Optical Imaging of the Nanoscale Structure and Dynamics of Biological Membranes.
Authors of this article are:
Wijesooriya C, Nyamekye C, Smith EA.
A summary of the article is shown below:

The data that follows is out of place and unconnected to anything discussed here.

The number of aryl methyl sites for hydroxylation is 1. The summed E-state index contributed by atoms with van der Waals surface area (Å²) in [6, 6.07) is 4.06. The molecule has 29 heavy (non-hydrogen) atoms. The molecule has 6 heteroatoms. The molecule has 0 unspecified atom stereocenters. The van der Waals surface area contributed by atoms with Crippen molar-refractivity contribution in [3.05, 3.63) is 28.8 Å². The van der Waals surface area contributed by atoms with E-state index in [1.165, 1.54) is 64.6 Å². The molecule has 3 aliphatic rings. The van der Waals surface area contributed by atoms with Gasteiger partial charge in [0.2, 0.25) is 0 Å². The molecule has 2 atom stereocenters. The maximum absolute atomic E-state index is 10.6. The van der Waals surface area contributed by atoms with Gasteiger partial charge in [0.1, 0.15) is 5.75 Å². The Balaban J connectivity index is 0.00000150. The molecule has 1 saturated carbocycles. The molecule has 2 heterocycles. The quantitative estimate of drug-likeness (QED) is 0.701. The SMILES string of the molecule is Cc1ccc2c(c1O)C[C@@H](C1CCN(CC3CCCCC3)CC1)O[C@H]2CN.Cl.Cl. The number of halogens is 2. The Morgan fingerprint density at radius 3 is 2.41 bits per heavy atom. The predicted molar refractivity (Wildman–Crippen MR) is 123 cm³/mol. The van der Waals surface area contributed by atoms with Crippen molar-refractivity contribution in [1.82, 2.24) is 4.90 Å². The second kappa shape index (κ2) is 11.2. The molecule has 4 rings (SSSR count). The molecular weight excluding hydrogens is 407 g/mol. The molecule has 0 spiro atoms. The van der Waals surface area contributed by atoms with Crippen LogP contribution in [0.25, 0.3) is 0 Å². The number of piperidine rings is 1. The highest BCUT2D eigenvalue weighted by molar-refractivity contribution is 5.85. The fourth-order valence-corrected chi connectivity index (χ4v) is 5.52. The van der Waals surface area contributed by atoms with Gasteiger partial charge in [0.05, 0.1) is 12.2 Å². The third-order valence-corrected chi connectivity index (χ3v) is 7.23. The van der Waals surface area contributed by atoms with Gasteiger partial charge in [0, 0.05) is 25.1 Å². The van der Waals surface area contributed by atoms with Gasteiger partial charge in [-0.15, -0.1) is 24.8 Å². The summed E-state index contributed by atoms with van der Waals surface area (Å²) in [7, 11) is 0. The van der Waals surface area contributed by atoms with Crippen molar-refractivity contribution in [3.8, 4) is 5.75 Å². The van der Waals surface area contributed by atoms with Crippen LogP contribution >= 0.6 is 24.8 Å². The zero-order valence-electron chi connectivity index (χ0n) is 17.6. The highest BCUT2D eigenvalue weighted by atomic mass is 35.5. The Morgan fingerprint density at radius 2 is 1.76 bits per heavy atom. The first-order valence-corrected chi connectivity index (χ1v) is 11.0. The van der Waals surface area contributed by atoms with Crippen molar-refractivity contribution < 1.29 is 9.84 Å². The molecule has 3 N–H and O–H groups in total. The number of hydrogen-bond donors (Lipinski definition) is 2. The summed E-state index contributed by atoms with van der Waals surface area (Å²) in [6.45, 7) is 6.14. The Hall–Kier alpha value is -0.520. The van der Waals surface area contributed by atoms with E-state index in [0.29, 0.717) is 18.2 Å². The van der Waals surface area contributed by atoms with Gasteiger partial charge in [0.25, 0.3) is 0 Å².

Biological membranes serve as the fundamental unit of life, allowing the compartmentalization of cellular contents into subunits with specific functions. The bilayer structure, consisting of lipids, proteins, small molecules and sugars, also serves many other complex functions in addition to maintaining the relative stability of the inner compartments. Signal transduction, regulation of solute exchange, active transport, and energy transduction through ion gradients all take place at biological membranes, primarily with the assistance of membrane proteins. For these functions, membrane structure is often critical. The fluid-mosaic model introduced by Singer and Nicolson in 1972 evokes the dynamic and fluid nature of biological membranes.1 According to this model, integral and peripheral proteins are oriented in a viscous phospholipid bilayer. Both proteins and lipids can diffuse laterally through the two-dimensional structure. Modern experimental evidence has shown, however, that the structure of the membrane is considerably more complex; various domains in the biological membranes, such as lipid rafts and confinement regions, form a more complicated molecular organization. The proper organization and dynamics of the membrane components are critical for the function of the entire cell. For example, cell signaling is often initiated at biological membranes and requires receptors to diffuse and assemble into complexes and clusters, and the resulting downstream events have consequences throughout the cell. Revealing the molecular level details of these signaling events is the foundation to understanding numerous unsolved questions regarding cellular life. Optical imaging methods have substantial utility in revealing information about biological materials. They offer simple sample preparation, the ability to non-invasively image samples in situ, the ability to simultaneously image several different properties, and compatibility with many other imaging techniques. The earliest applications of optical imaging to measure cellular membranes revealed their basic structure and their dynamic properties at the ensemble level. Many important molecular assemblies in biological membranes occur in the nanometer scale, thus diffraction-limited optical techniques are unable to resolve them. The development of super-resolution optical imaging techniques has accelerated the study of biological membranes, sometimes one molecule at a time. Within the past few years, multimodal and multicolor imaging approaches were developed to facilitate multivariable imaging of membranes, primarily with fluorescence contrast. Recent advances in Raman scattering techniques have paved the path to obtain chemical information at the nanoscale level. The introduction of novel and highly selective probes, advanced light sources, novel detectors with fast detection rates and high quantum yields, modifications to optics that provide optimized signals as well as recent big data efforts have all helped improve image quality and analysis, and have thus lead to a better understanding of membrane-related phenomena. This review summarizes the optical imaging instrumentation that has recently been developed or is being developed in order to measure membrane organization and dynamics as well as some of the key applications of these instruments for membrane studies. The developments and applications of fluorescence and Raman-based imaging methods are covered. Atomic force microscopy, mass spectroscopy, and electron microscopy methods are useful for revealing complementary details about membrane structure and dynamics, but will not be covered herein, nor will studies of model membranes, such as those using supported lipid bilayers.
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